Whether this document ever reached the Chief of Naval Operations (OPNAV) I do not know, but I do know that about a month later we informed Washington by message that some 250 merchant  ships had been impressed into the Japanese Navy,  and that most of them were located just north of the Philippines in ports along the straits of Taiwan. After a few days, the Chief of Naval Operations (CNO) requested we verify the number of ships we had reported, and during the time it took OPNAV to ask the question the count had gone up some fifty more ships. We duly reported that fact to Washington, and nothing further was heard of that subject again.

Shortly after the start of hostilities it was decided to start burning old files  and back traffic.  This process went on day and night for several weeks.  In February, Charlie Johns and one other of the traffic analysts, Ted Hoover,  left Corregidor with a small group of men headed by Lt. Fabian to set up a  “fall back” site in the Dutch East Indies. That left me mainly responsible with Al Geiken for producing whatever information could be gleaned from traffic analysis. Al's desk was on my right, one of the officers collaterally responsible for beach defense was on my left, and another had his desk immediately behind me.  All  of our desks were perpetually littered with traffic, files,  reports,  and various papers,  so Al  and  I were rather surprised one night when we returned from our midnight breath of fresh air to discover that both  officers  had  cleared  their  desks completely and were carefully field stripping their Colt 45's.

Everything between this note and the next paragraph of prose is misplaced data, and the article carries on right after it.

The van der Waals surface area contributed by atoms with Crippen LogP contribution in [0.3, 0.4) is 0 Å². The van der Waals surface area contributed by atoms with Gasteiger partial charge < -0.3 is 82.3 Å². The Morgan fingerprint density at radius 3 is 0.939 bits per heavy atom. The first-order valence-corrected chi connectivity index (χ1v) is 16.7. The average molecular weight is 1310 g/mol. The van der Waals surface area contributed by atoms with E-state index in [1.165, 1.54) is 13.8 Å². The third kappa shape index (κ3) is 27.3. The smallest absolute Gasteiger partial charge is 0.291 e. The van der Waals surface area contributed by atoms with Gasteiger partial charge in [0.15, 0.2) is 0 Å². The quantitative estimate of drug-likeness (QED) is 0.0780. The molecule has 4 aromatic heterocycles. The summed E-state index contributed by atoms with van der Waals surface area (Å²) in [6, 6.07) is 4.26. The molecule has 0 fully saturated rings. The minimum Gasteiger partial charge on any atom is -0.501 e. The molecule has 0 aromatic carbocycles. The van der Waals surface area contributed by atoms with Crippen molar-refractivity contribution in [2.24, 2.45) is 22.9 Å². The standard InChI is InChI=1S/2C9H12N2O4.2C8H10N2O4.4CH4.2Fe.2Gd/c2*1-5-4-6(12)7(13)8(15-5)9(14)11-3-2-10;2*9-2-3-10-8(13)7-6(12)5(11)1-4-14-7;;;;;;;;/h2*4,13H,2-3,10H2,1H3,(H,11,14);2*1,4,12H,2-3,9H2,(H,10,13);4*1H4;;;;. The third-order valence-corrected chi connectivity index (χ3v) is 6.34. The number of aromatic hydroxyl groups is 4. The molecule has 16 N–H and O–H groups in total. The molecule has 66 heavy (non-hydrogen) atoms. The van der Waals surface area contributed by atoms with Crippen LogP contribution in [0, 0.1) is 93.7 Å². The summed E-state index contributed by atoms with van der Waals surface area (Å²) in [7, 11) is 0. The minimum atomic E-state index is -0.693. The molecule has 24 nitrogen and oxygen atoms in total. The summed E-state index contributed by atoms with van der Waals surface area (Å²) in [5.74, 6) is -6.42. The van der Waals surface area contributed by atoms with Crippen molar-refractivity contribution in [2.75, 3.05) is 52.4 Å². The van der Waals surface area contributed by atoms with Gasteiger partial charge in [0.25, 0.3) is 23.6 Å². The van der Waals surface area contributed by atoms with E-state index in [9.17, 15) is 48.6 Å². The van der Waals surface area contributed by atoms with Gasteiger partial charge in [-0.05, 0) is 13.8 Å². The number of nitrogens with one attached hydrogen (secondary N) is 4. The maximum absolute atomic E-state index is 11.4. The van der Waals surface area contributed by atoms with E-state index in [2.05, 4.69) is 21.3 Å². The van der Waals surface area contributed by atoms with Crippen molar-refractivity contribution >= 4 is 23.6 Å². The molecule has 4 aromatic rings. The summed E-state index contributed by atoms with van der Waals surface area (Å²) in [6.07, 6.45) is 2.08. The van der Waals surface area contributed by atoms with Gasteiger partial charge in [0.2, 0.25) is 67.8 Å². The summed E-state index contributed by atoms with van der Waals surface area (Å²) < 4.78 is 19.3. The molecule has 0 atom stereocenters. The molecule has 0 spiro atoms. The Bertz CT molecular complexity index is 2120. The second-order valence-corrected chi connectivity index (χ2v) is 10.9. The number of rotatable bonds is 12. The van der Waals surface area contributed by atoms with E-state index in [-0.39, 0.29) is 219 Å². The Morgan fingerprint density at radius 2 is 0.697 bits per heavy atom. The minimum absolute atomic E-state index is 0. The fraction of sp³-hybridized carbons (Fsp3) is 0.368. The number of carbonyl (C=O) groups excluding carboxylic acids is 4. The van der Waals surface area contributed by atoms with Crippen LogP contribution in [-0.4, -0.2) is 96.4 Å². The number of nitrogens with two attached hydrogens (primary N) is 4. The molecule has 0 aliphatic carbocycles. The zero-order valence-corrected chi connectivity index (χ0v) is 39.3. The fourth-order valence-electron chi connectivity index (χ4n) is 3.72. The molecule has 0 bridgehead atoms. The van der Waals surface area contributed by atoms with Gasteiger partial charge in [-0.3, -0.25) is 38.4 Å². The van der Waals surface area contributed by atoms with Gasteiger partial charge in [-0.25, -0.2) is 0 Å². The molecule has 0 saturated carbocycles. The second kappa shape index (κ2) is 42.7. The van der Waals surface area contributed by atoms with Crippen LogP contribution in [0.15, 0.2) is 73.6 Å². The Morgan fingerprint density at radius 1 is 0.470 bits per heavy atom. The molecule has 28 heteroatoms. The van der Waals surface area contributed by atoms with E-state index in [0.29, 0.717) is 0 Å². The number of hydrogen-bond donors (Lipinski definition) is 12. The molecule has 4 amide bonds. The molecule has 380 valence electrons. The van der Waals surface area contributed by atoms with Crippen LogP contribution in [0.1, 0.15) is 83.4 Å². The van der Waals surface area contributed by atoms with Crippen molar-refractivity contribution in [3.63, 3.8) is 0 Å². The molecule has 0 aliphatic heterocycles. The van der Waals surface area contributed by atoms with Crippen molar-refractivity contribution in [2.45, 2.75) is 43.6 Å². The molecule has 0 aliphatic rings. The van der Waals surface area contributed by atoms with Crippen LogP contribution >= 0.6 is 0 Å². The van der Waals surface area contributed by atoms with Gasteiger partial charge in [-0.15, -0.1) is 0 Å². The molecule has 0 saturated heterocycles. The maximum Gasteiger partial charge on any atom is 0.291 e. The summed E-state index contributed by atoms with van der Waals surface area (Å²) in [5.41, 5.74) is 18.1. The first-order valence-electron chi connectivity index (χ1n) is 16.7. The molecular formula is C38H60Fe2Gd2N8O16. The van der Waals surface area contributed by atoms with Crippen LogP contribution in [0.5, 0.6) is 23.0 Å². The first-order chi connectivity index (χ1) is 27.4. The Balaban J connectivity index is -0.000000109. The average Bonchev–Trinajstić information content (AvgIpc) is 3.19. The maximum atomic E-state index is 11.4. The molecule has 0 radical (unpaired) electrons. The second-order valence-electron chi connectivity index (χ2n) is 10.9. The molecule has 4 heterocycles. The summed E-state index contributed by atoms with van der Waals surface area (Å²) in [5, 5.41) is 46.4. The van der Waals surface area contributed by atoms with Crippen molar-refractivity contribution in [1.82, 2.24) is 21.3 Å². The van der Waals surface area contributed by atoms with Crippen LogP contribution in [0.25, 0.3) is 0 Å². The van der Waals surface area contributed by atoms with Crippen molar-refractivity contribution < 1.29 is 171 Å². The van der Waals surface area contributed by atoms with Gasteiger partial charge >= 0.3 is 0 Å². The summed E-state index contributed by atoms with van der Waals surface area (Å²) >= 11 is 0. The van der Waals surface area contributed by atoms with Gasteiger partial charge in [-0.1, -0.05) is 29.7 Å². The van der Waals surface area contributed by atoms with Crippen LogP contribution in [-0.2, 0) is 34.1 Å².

I was standing at my desk next to one of them when I jokingly asked him if he was expecting an invasion before morning. He turned to me and looked me squarely in the eye and said, "No, these are for you and the others. We have discussed it between us and have decided we will not let a single one of you fall into their hands. When the time comes, we are going to shoot everyone of you,  then shoot ourselves."  He turned back to his desk;  I looked at Al, he looked at me, and we both sat down rather abruptly in our chairs. We knew both of the officers well enough to know they weren't simply joking.

Fortunately, the time never came, and we all finally left the Rock in small increments to regroup again as FRUMEL in Australia - all, that is, except a poor lad named Grisham who was crushed by a tractor he was driving when it went over a cliff on Malinta Hill. Amazingly, he was the only casualty sustained by Station "C".


Capt. Duane L. Whitlock,
U.S. Navy (Ret'd)

1995 by Duane L. Whitlock